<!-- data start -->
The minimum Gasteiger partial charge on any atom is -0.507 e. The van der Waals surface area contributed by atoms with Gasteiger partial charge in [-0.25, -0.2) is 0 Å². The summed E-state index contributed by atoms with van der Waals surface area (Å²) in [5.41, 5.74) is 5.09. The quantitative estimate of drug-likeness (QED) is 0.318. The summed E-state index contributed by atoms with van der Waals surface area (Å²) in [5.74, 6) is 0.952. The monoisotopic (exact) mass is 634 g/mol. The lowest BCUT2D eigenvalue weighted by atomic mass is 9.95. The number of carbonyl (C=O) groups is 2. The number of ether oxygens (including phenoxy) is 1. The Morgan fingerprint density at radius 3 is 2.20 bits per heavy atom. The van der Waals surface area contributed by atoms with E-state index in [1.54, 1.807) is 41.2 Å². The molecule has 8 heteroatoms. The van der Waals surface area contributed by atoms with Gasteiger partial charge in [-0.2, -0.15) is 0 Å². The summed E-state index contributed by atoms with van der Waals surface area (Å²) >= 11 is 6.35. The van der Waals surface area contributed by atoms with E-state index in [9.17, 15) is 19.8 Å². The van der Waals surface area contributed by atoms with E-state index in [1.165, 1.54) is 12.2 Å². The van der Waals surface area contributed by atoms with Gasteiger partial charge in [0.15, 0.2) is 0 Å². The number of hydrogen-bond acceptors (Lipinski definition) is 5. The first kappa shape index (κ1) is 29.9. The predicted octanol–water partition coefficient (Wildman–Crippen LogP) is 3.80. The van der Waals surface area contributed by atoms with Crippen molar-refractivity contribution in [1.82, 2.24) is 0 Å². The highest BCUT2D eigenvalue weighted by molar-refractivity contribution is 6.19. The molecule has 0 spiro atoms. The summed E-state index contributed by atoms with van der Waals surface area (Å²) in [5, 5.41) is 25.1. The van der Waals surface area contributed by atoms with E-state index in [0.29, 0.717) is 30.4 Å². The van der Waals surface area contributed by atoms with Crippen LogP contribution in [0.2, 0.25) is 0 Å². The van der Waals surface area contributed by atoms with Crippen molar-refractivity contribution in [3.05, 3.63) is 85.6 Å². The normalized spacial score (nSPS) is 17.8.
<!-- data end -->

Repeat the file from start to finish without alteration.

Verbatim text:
The minimum Gasteiger partial charge on any atom is -0.507 e. The van der Waals surface area contributed by atoms with Gasteiger partial charge in [-0.25, -0.2) is 0 Å². The summed E-state index contributed by atoms with van der Waals surface area (Å²) in [5.41, 5.74) is 5.09. The quantitative estimate of drug-likeness (QED) is 0.318. The summed E-state index contributed by atoms with van der Waals surface area (Å²) in [5.74, 6) is 0.952. The monoisotopic (exact) mass is 634 g/mol. The lowest BCUT2D eigenvalue weighted by atomic mass is 9.95. The number of carbonyl (C=O) groups is 2. The number of ether oxygens (including phenoxy) is 1. The Morgan fingerprint density at radius 3 is 2.20 bits per heavy atom. The van der Waals surface area contributed by atoms with E-state index in [1.54, 1.807) is 41.2 Å². The molecule has 8 heteroatoms. The van der Waals surface area contributed by atoms with Gasteiger partial charge in [-0.2, -0.15) is 0 Å². The summed E-state index contributed by atoms with van der Waals surface area (Å²) >= 11 is 6.35. The van der Waals surface area contributed by atoms with E-state index in [9.17, 15) is 19.8 Å². The van der Waals surface area contributed by atoms with E-state index in [1.165, 1.54) is 12.2 Å². The van der Waals surface area contributed by atoms with Gasteiger partial charge in [0.15, 0.2) is 0 Å². The number of hydrogen-bond acceptors (Lipinski definition) is 5. The first kappa shape index (κ1) is 29.9. The predicted octanol–water partition coefficient (Wildman–Crippen LogP) is 3.80. The van der Waals surface area contributed by atoms with Crippen molar-refractivity contribution in [1.82, 2.24) is 0 Å². The highest BCUT2D eigenvalue weighted by molar-refractivity contribution is 6.19. The molecule has 0 spiro atoms. The summed E-state index contributed by atoms with van der Waals surface area (Å²) in [5, 5.41) is 25.1. The van der Waals surface area contributed by atoms with E-state index in [0.29, 0.717) is 30.4 Å². The van der Waals surface area contributed by atoms with Crippen LogP contribution in [0.2, 0.25) is 0 Å². The van der Waals surface area contributed by atoms with Crippen molar-refractivity contribution in [3.05, 3.63) is 85.6 Å². The normalized spacial score (nSPS) is 17.8.